Author has written 10 stories for Naruto, World Ends With You, and Fate/stay night.
Forgive my whimsy. I've scarcely finished anything but a few one-shots on this site. Perhaps I'll finish something... someday.
When Leaves Fall - ETA 4 weeks (dunno, finals coming up for me; going to make next chapter extra extra long)
In the Wake of Waves - ETA 2 weeks (above applies)
Icha Icha Tensei - Third Chapter: Sporadic, part of a chapter written.
Everything Else - Dead or Finished.
Here are my personal, basic tips - the key to being able to write well. Well, at least fanfiction (which I guess isn't saying that much). You're welcome to disagree, but this is what works for me, and what I look for in most of the stuff I read.
1. Consistent tense. If you're using past, use past for the whole fuckin' story. I don't want to read "he was doing something" then "he is doing something" in the same paragraph. When you become really good, you can afford to jump all over the place and shift tense, but you need to be good. It's far easier just to stick to one tense, so be aware of what tense you're using.
Also, past is a tense most people feel comfortable using, but I think the present tense is stronger. If you can, try to use that tense instead, as action is conveyed better in it. Also, because if you use past tense... you eventually have to use ridiculous tenses like the "perfect past" (He had had done something; yes two hads, how is that even natural to us English speakers? Gah).
2. Stick with the active voice. This one is tough. I have to deal with it all the time. But basically, reduce the complexity of what you write. "He was fighting Orochimaru." Doesn't tell me anything really, "He kicked Orochimaru in the face." Does. Was is passive, Kick is active. You as a reader can visualize a kick, but was is this vague verb that doesn't really "mean" anything concrete. Active vs passive is a little deeper than show vs tell.
3. Screw grammar! Okay, it's important to be proficient in the basics (your vs you're, it's vs its), but I mean, there's NOTHING wrong in my opinion with disregarding most other conventions. It's perfectly fine to have a complete sentence without a verb, or a subject, or an object. If the sentence has meaning, and it's well-crafted meaning, then it's good. Maybe it sounds odd every once in a while, or breaks up the flow; but that can be good. There are times when you want effects like that, where you befuddle a reader or call attention to a turn-of-phrase. Fiction isn't a term paper, it's prose-y.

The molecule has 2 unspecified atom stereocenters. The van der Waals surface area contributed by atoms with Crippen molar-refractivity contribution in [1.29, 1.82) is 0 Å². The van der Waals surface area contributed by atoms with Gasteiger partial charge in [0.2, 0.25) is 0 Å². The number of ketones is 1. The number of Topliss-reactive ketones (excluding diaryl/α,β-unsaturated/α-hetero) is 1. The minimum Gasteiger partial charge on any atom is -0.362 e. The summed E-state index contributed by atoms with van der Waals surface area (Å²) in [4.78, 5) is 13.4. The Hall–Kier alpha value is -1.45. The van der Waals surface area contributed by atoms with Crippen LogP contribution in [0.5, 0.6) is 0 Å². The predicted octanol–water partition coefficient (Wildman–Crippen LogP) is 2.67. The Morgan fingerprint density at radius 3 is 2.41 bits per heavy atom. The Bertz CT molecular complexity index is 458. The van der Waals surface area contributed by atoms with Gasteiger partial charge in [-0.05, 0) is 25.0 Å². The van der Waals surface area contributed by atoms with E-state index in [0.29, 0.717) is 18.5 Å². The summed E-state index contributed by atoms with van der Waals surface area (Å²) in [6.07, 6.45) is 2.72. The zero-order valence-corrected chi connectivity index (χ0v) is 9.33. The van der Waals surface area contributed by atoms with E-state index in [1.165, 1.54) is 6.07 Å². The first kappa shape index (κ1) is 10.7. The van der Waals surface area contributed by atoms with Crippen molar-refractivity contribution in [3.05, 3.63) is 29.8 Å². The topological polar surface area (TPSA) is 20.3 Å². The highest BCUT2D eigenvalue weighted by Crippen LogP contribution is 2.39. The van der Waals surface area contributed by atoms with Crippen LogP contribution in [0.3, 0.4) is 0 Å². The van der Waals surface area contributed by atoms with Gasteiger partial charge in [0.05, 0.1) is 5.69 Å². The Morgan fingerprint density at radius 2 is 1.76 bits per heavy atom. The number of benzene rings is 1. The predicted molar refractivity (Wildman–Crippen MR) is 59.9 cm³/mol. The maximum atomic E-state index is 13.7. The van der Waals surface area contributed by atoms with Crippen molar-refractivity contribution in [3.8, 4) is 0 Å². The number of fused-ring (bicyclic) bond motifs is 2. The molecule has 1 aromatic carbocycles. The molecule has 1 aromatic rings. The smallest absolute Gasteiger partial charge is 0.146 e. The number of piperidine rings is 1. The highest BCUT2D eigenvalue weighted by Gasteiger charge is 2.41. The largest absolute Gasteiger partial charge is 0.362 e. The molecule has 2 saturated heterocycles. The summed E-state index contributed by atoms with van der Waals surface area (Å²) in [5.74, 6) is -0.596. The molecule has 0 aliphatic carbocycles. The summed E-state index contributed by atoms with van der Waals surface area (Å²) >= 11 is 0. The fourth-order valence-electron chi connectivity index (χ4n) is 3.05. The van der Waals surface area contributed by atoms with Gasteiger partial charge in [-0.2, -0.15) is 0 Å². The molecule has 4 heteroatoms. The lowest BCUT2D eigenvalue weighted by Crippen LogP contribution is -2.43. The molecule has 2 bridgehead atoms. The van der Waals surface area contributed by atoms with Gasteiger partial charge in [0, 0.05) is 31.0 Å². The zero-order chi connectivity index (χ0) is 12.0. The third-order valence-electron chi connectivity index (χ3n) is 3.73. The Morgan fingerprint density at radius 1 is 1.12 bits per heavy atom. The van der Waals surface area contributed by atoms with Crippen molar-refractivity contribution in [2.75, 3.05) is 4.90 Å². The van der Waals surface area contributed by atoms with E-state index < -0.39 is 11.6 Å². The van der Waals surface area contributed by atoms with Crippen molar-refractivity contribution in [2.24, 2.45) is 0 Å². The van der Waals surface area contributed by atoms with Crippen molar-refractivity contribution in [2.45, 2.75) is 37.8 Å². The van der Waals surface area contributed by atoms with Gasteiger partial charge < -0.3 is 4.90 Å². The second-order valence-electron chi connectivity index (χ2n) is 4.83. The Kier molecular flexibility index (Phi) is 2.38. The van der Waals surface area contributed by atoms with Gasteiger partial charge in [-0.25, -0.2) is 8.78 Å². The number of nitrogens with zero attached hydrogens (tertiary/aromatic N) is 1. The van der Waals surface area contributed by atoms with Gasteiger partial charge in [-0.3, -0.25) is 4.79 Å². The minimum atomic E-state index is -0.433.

4. Description. I guess most people in fanfiction take description for granted, maybe some people don't even like it, but I think you need to ground your reader in the thick of things. This means describe. Spend at least a sentence telling the reader what the protagonist looks like. Keep the reader updated on his physical condition. As well as the looks of the other characters; even if we know everyone has some visualization of them already, nobody is truly static. Extension: Good description is active. It's tempting to say, "She wore a pink dress." Because that's what she's definitely doing, but it's ten thousand times to say, "A pink dress squeezed at her butt and billowed at her breasts." That tells you the person is wearing a pink dress and describes how it fits her body. "Wearing" something is pretty passive and doesn't tell the reader a whole lot.
5. Stay away from some popular fanfiction "traps". You should never use bold/italics/dollar signs/whatever to indicate a flashback is taking place or when some god-like character is shouting at somebody. I hate that. It pulls me right out of the story. You don't need that junk. Use words to describe the sound of a voice. If you need a flashback, create a logical transition for it, not a series of hyphens. I maybe abuse the whole "character hallucinating the past" mechanic too much, but it's effective; if somebody is recalling something, make it dramatic. If they're upset their best friend died, have the best friend show up right next to them, only for them to disappear the moment they blink. That sort of stuff is captivating and draws the reader in.